It was only days ago that we were telling you about how well Europe has been handling their carbon emissions reductions. Well, North America wasn’t far behind with a headline of its own. This week at the Three Amigos Summit, the leaders of Canada, the United States, and Mexico announced a goal to collectively meet 50% of electricity demands from clean sources by 2025. The United States produces about 75% of the power in North America, so they’ll be pulling most the weight. Meanwhile, Canada is already above 80% by the definition used in the agreement.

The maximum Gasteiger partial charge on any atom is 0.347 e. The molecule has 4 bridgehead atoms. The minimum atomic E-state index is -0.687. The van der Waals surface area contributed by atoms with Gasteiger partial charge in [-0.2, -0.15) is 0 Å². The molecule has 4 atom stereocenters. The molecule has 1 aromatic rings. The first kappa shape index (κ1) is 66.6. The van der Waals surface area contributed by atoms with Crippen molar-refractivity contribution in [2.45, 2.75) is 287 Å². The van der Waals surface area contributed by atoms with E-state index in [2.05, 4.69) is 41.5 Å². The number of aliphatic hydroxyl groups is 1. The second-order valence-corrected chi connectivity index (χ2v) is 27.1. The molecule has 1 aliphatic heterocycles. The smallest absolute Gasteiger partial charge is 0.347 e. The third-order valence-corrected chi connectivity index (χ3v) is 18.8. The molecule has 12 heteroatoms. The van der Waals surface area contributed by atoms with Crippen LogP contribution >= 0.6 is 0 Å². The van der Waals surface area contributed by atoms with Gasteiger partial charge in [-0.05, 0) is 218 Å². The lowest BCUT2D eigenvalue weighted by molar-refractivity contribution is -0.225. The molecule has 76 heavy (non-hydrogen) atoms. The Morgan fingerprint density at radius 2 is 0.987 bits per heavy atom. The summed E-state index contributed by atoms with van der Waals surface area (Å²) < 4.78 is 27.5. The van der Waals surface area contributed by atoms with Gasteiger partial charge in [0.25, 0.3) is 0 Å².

Before jumping up in pride about this goal being bigger than Europe’s, consider a few things. First and foremost, the 50% claim (while official reports will cloud it some) refers to electricity only, and not all energy. Electricity makes up less than 40% of energy in the US (assume that it’s similar for North America overall), and the rest of the energy is predominantly used for heating and transportation. This is shamefully misleading, no two ways around it. For the record, Europe’s renewable energy target specifically describes “the overall energy supply,” so kudos to them for the honesty and the more difficult goal. Second, their accounting includes large hydroelectricity and nuclear, both of which are considered “clean energy” as they have low/no carbon emissions, but don’t fit as neatly under “renewable.” Uranium is not a renewable resource, and while the water that powers hydro dams is, it has become commonplace to reference “non-hydro renewables” to more accurately describe the economic and social benefits that come with wind, solar, and the like. By including these two sources, North America can already boast some 37% of energy from these sources. Good for headlines, not as good for meaningful change. Third, this is just a pledge by the sitting heads of state, not a legislated target. It may not outlast the terms of the sitting leaders!